Zinc Round Table - The First of Many
I attended and presented at the inaugural Zinc Roundtable on October 11 & 12 in Pittsburgh and was very impressed with the event. Billed as an opportunity for zinc users of all types (galvanizers, brass, die-casters, sheet producers, et al.) to learn about the current situation with zinc supply, demand, and pricing, the Roundtable delivered. One-hundred seven people attended, with 65% of the attendees representing users of zinc, 25% producers/traders, and 10% other organizations such as associations and the press.
Both days of the Roundtable provided ample networking time around morning and afternoon educational sessions presented by users, zinc industry analysts, and association personnel. There were five galvanizing companies represented and of interest to me and I suspect them was the picture of the zinc industry today and the forecast for the next 12 – 36 months. Below is a rundown of the important points made by the analysts and other presenters.
Salim Bhabhrawala – U.S. Department of Commerce
- China is looking to revise the definition of zinc scrap content, which may affect what is imported by them for re-melt.
Tom Jennemann – American Metal Market Editor
- Much of the zinc in NOLA LME warehouse is more than 5 years old and of Chinese and Spanish origin. Since 2013, NOLA stocks have been declining but much is being moved to other warehouse closer to the anticipated users, e.g. shipped to the Pan-Asia area waiting for a shortage of metal in China to cause an uptick in demand.
- Since November of 2016, zinc metal has been in backwardation, meaning the 3- and 6-month forward price is lower than the current price. This has also caused some metal to move from NOLA because it makes storing charges expensive.
- The $77 backwardation price of today should be attracting a lot of metal back to NOLA and it is not, which means there isn’t as much metal off warrant as many believe.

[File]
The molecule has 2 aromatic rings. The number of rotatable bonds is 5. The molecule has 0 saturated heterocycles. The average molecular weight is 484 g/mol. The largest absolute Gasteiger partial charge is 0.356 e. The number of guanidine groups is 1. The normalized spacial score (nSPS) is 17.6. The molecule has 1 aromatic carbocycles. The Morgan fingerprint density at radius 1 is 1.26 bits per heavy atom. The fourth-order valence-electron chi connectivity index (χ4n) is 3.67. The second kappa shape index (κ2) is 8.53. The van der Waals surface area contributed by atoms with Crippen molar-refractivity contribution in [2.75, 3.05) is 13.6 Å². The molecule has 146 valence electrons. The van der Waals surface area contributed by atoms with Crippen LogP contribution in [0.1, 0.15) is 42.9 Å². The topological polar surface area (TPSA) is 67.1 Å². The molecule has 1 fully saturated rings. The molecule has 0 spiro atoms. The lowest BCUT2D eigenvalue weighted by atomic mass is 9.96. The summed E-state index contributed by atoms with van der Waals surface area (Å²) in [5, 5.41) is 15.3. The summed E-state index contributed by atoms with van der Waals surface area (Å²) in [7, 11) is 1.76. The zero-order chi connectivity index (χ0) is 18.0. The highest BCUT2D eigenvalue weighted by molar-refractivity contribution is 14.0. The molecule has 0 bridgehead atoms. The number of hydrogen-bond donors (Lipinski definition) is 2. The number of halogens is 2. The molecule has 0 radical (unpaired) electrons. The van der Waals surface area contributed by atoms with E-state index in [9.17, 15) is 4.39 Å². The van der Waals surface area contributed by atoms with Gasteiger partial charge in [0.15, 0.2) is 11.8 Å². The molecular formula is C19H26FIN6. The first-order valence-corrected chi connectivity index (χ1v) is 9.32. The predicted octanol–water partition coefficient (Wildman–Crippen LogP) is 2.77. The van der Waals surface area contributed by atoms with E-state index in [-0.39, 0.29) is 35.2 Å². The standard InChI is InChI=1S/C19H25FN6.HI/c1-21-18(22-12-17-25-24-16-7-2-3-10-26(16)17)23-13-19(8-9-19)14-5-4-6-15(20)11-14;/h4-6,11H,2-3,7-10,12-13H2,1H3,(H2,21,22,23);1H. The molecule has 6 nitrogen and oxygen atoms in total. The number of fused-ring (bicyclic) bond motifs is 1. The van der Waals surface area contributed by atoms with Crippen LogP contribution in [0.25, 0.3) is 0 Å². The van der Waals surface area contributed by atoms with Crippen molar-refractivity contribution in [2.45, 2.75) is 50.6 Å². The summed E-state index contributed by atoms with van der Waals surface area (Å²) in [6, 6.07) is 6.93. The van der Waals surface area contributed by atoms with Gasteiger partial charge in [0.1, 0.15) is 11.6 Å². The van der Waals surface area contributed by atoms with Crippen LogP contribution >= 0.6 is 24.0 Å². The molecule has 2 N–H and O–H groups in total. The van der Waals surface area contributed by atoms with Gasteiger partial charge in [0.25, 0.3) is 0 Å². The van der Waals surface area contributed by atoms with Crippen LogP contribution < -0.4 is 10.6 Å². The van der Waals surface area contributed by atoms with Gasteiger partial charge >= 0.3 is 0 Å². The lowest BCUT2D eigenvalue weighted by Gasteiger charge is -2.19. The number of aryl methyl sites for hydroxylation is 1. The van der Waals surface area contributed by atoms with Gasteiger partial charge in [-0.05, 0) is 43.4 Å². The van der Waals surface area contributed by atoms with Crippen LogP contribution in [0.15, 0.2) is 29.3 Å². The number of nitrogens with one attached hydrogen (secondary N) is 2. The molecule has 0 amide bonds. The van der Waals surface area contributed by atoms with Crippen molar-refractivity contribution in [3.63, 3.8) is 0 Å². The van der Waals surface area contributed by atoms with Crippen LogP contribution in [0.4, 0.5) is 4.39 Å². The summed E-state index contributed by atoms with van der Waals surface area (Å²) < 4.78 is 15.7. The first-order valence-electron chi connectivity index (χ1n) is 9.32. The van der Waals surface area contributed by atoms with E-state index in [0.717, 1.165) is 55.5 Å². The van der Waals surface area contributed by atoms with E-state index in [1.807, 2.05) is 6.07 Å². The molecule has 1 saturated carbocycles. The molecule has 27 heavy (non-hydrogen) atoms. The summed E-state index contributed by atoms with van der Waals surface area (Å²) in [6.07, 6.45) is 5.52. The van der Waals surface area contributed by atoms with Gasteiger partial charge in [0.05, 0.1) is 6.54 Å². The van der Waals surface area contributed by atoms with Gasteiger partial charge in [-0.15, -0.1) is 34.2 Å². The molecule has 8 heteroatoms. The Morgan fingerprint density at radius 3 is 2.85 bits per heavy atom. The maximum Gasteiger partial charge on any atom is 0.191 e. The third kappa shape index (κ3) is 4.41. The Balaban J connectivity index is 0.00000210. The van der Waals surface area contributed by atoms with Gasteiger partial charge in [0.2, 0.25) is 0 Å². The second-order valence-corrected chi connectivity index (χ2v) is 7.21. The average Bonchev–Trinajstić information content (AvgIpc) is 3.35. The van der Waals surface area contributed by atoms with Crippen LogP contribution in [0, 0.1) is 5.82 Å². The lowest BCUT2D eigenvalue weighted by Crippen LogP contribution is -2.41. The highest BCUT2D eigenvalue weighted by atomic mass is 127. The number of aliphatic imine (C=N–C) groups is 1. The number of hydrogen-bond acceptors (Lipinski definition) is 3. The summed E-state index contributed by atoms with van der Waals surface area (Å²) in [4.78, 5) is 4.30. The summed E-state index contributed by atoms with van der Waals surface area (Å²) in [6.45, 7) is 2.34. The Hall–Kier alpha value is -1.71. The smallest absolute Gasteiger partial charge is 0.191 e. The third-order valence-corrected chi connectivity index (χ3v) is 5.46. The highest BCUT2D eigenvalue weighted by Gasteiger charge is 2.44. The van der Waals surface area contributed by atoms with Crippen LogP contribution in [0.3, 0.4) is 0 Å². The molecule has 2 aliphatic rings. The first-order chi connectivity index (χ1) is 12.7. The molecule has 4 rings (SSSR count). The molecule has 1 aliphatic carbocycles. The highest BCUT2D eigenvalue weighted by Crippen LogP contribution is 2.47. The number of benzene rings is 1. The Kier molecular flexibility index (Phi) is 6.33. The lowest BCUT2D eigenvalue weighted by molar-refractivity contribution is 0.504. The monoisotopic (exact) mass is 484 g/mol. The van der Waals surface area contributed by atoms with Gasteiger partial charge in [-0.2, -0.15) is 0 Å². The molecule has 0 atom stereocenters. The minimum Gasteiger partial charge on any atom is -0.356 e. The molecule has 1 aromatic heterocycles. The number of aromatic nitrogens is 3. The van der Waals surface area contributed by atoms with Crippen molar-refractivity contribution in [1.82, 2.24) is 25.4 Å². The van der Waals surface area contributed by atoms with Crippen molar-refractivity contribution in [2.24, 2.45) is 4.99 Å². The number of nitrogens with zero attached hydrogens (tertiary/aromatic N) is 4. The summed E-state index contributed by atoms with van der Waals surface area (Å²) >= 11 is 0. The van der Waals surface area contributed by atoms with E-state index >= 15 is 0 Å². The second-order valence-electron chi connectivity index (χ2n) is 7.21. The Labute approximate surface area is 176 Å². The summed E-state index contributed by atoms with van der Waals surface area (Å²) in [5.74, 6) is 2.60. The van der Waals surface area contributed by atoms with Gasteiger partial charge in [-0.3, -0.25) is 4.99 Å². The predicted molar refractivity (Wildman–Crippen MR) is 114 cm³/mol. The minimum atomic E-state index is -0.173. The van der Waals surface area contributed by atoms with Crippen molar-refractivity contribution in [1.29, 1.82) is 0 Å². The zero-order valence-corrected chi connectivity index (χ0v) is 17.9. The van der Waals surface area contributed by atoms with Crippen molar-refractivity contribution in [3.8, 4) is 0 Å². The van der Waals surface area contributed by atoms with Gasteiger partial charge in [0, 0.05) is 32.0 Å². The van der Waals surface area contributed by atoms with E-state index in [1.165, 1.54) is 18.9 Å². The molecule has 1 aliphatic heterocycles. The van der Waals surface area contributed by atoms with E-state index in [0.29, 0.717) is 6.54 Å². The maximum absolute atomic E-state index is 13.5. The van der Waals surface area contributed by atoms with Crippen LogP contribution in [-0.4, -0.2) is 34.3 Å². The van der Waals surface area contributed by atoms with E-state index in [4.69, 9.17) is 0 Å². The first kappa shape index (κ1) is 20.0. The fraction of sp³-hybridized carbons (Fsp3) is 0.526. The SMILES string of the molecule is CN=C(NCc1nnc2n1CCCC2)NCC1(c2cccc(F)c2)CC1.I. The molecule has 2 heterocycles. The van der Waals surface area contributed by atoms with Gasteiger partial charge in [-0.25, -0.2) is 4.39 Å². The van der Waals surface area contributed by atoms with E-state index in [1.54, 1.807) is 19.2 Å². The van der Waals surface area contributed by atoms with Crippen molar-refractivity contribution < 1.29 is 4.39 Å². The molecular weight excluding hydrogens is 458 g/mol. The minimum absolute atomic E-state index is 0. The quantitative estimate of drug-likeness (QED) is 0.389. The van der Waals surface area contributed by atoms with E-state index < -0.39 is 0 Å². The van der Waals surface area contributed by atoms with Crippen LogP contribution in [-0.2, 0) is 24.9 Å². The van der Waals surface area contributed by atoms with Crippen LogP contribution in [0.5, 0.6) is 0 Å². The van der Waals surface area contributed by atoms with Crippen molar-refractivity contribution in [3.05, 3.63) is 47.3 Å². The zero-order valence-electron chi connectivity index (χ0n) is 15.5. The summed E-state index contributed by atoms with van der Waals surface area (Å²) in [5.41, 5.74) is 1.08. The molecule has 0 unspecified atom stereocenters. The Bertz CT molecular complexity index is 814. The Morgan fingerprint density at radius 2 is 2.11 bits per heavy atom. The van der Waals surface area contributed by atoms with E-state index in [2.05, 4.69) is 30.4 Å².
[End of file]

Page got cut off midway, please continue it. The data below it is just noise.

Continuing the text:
- ILZSG is forecasting a 227,000 ton zinc metal deficit for 2017.
- Even with Chinese demand likely to decline in Q1 2018 and the closure of some small, polluting and inefficient mines will require China to import metal in 2018.
- AMM is bullish on zinc because of fewer hidden inventory, the closure of some Chinese mines, and strong fundamentals. The forecast is for an average of $3,000 to $3100 for 2017.
Lynn Lupori – CRU
- CRU focus is more on the mine supply side
- Margins for miners are expect to continue to climb through 2021.
- There is a tight concentrate supply, which means lower treatment charges charged by the smelters. Lower TCs mean there is no incentive to add smelter capacity, which in turn translates to tighter zinc metal supply downstream.
- The demand for zinc will rise in the next five years by 1.3 million metric tons, with 60% of that coming from China, 20% from other Asian countries, and 20% from the ROW – only 4% anticipated from the U.S.
- Concentrate supply will increase in 2019 but because of tight smelter capacity, this will mean a short-term blip in prices going down.
- The general trend is bullish until 2021.
In the current backwardation climate, if metal does not come back into NOLA, the physical zinc metal will be in tight supply in 2018. I highly suggest galvanizers consider attending the 2018 Roundtable, tentatively set for late October in Chicago. For contemporary insight into zinc metal supply and pricing, the event was extremely valuable